The Making of Poverty in Rural China: A Snapshot of 70 Years of CPC’s Rule
As the Communist Party of China (CPC) prepares to celebrate the 70 anniversary of the founding of the People’s Republic of China (PRC), this piece aims to offer a short analysis of the oft-forgotten struggles with extreme poverty in rural China. Few people would deny the fact that it was extreme poverty that paved the way for the Communist Party to gain popularity in China. And still fewer would deny the significant role the mass rural poor (peasants) played in helping it take the helm. In fact, the ‘great struggle’ brought the CPC to power was the struggle to end a century of humiliation by improving the economic and social lot of the Chinese people. Now in power, the Communist party had the task of fulfilling this historical mission. But then came the fateful idea of “Great Leap Forward”, which instead of changing China from a predominantly agrarian to a more modern and industrial society, greatly leaped the world’s largest country into unprecedented mass starvation and famine and social calamities. Yet, as if these disastrous consequences were not consequential enough, the Communist party engineered a decade-long revolution that needed not be: the Great Proletarian Cultural Revolution (1966-1976).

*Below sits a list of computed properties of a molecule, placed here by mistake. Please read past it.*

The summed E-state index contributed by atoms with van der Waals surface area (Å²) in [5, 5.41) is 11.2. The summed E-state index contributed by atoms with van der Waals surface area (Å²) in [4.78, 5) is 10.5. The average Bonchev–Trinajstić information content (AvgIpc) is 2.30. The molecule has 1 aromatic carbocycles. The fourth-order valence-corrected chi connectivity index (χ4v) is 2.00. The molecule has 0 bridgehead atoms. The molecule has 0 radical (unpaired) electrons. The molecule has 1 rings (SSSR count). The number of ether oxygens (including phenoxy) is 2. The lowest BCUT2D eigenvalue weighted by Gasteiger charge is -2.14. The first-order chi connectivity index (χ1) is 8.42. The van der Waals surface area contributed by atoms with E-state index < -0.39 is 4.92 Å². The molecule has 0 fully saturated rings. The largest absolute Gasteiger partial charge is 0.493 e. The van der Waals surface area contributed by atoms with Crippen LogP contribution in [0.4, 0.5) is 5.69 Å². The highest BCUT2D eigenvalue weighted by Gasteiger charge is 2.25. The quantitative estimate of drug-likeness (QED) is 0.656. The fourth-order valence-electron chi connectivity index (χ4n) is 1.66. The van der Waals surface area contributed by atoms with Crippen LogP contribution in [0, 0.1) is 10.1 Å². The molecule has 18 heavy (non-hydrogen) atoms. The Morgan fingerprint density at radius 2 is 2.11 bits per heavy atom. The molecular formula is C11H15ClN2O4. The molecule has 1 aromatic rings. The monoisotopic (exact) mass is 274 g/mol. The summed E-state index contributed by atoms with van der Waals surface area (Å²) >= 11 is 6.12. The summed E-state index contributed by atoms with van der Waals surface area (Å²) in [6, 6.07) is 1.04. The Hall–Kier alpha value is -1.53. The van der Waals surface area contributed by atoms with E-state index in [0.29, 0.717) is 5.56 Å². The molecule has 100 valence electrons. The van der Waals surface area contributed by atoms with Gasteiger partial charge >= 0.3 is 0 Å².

If the Great Leap Forward resulted in millions of deaths due to mass starvation, the Cultural Revolution helped wipe out what little there was remaining. It, therefore, seemed clear that the Communist party of China was failing to realize its raison d'être. If the disastrous consequences of these policies were truly an existential crisis for the people, they were even more so for the party if it were to retain power. Until the late 1970s, about 81% of China’s population lived in rural areas and 84% lived in abject poverty, which--if China’s long history teaches us anything--is a ripened Pandora's box for social and economic upheavals. Nonetheless, the reform and opening up that began in 1978 offered a way out as the slow and incremental process of reforms in rural areas started soon to pay dividends.
That is, when the Chinese leadership embarked on the path of transforming the economy through reform and opening up, the central aim, the driving objective was to change the appalling domestic miseries. According to Garnaut & co-, “At the beginning of China’s reform and opening-up, the most pronounced developmental challenge the country faced was the elimination of poverty”. Combating poverty has, therefore, been at the forefront and the overarching agenda of the economic transformation from the fateful central planning, collectivization, and import-substitution industrialization to wider reforms and liberalization. Interestingly, the process of restructuring and reforming the economy in China, though still incomplete and largely imbalanced, seems to have left rural China, where it started, far behind. In just 40 years, for instance, more than 700 million Chinese people have been lifted out of poverty and China is home of over 600 billionaires, a number higher than anywhere else in the world.